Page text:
Results tagged ‘ Boston Red Sox ’

A Harmonious Chorus of Boos and Cheers

It was a pretty significant day in the baseball world today. Felix Doubront made his first career start for the Red Sox. Stephen Strasburg made his third major league start (overkill, I know). Mike Stanton, who is living in Strasburg’s shadow (in a way) hit a grand slam. Oh, and Manny Ramirez stepped up to the plate at Fenway Park. 

That used to sound so normal: Manny Ramirez stepping up to the plate at Fenway Park. I probably took it for granted at the time. For eight years, the sun rose in the east, the light turned on when I flipped a switch, and Manny Ramirez would step up to the plate in a Red Sox uniform. The sun rose once a day; Manny Ramirez would come to the plate three to four times a night! It really was part of my everyday life. 
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Manny’s eccentricities gave the Red Sox a charismatic edge over other teams. When people would criticize him, I, and so may others, would justify his actions by saying, “Oh, that’s just Manny being Manny.” That didn’t really cause much controversy until the end. Some people would say that he didn’t play hard enough. Some said that his head was in the clouds during the games. This may have some validity to it, a lot in fact. But I don’t think that anyone can deny that Manny is a fantastic baseball player. It seemed like it just came naturally to him. Perhaps that is why he seemed preoccupied sometimes. He was so good that he didn’t even need to concentrate. I suppose that as fans, we are used to seeing the players focused on every pitch, every play, every little detail of the game, that Manny’s aloofness (for lack of a better word) may come off as arrogant. I know that not everyone likes Kevin Youkilis, but he is a great example of one of those guys who is so focused on the game, and plays very intensely all the time. I certainly appreciate that as a fan, because it is simple enough for me to notice that his success is a result of his intense work ethic. Manny, on the other hand, is someone whom you just have to accept as one of those naturally talented players.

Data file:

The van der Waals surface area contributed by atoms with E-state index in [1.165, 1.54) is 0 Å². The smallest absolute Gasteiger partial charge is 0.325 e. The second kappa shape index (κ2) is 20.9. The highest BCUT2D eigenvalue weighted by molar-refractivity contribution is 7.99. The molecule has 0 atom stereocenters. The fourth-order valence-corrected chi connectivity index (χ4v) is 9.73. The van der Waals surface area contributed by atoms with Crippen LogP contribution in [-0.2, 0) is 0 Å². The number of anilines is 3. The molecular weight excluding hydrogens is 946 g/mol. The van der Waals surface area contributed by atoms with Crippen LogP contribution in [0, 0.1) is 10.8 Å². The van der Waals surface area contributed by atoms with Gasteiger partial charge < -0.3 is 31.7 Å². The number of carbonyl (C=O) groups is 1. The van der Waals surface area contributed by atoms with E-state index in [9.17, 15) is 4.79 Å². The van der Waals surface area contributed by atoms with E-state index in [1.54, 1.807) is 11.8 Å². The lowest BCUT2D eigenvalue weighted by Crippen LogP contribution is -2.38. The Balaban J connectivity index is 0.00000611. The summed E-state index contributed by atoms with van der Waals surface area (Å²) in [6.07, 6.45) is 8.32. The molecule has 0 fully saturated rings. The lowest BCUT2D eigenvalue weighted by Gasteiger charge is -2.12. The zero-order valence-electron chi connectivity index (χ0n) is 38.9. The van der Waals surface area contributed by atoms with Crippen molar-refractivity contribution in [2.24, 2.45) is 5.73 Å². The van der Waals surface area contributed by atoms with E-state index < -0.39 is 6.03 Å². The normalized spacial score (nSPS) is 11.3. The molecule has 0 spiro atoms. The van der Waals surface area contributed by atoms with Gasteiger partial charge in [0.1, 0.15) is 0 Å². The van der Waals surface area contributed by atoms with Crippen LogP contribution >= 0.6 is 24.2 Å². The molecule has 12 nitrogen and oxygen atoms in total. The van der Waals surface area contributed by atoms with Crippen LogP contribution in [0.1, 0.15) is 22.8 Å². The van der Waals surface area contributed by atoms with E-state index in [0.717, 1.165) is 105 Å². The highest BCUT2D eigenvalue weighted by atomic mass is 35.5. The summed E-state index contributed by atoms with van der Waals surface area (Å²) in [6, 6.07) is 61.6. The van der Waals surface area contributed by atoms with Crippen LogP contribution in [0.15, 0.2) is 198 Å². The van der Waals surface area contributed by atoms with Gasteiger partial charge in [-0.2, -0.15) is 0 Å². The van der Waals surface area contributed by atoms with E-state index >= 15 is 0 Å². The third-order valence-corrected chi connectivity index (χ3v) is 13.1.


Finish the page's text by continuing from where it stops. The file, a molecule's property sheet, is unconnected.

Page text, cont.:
As I said before, Manny’s character didn’t cause much controversy until the end of his tenure in a Red Sox uniform. (Yes, there was that day in 2005 where I flipped out because I thought he had been traded to the Indians). I think that his career in a Red Sox uniform generally had positive connotations. Manny was the face of the Red Sox for a good part of this decade. Uncle Ben puts it best in Spiderman when he says, “With great power comes great responsibility.” When I think about Alex Rodriguez, whose significance to the baseball world is of the same level as Ramirez’s, I really do not see him in a positive light. I can understand that he plays the game intensely, but that gives him no reason to knock balls out of people’s gloves, say “MINE” to confuse infielders, or to take steroids for that matter. On the opposite end of the spectrum, you have Joe Mauer, who, to me, represents everything a baseball player should be.